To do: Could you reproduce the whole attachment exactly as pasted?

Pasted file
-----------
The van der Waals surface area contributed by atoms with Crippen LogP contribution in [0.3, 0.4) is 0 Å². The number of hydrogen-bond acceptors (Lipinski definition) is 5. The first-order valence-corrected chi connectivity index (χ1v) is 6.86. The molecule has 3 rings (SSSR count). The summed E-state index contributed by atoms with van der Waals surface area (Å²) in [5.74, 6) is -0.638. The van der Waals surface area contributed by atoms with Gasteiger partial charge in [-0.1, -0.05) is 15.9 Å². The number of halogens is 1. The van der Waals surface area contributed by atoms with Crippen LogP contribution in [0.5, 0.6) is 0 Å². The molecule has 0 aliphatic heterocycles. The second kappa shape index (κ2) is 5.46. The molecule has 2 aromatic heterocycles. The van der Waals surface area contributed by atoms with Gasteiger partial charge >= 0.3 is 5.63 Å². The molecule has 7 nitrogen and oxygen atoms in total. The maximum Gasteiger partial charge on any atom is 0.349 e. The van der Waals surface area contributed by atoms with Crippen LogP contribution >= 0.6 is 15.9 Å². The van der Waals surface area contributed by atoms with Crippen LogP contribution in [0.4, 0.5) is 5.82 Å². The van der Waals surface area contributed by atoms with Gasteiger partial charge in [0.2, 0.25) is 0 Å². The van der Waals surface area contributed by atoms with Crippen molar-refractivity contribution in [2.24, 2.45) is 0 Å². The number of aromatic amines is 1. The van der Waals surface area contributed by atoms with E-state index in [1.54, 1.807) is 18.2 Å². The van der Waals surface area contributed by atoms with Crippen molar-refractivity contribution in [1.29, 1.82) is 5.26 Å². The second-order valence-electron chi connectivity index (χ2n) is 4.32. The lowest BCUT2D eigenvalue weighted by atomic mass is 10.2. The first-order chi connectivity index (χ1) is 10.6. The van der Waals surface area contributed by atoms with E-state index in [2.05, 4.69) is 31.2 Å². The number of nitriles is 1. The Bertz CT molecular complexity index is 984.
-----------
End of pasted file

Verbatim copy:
The van der Waals surface area contributed by atoms with Crippen LogP contribution in [0.3, 0.4) is 0 Å². The number of hydrogen-bond acceptors (Lipinski definition) is 5. The first-order valence-corrected chi connectivity index (χ1v) is 6.86. The molecule has 3 rings (SSSR count). The summed E-state index contributed by atoms with van der Waals surface area (Å²) in [5.74, 6) is -0.638. The van der Waals surface area contributed by atoms with Gasteiger partial charge in [-0.1, -0.05) is 15.9 Å². The number of halogens is 1. The van der Waals surface area contributed by atoms with Crippen LogP contribution in [0.5, 0.6) is 0 Å². The molecule has 0 aliphatic heterocycles. The second kappa shape index (κ2) is 5.46. The molecule has 2 aromatic heterocycles. The van der Waals surface area contributed by atoms with Gasteiger partial charge >= 0.3 is 5.63 Å². The molecule has 7 nitrogen and oxygen atoms in total. The maximum Gasteiger partial charge on any atom is 0.349 e. The van der Waals surface area contributed by atoms with Crippen LogP contribution >= 0.6 is 15.9 Å². The van der Waals surface area contributed by atoms with Crippen LogP contribution in [0.4, 0.5) is 5.82 Å². The van der Waals surface area contributed by atoms with Gasteiger partial charge in [0.2, 0.25) is 0 Å². The van der Waals surface area contributed by atoms with Crippen molar-refractivity contribution in [2.24, 2.45) is 0 Å². The number of aromatic amines is 1. The van der Waals surface area contributed by atoms with E-state index in [1.54, 1.807) is 18.2 Å². The van der Waals surface area contributed by atoms with Crippen molar-refractivity contribution in [1.29, 1.82) is 5.26 Å². The second-order valence-electron chi connectivity index (χ2n) is 4.32. The lowest BCUT2D eigenvalue weighted by atomic mass is 10.2. The first-order chi connectivity index (χ1) is 10.6. The van der Waals surface area contributed by atoms with E-state index in [2.05, 4.69) is 31.2 Å². The number of nitriles is 1. The Bertz CT molecular complexity index is 984.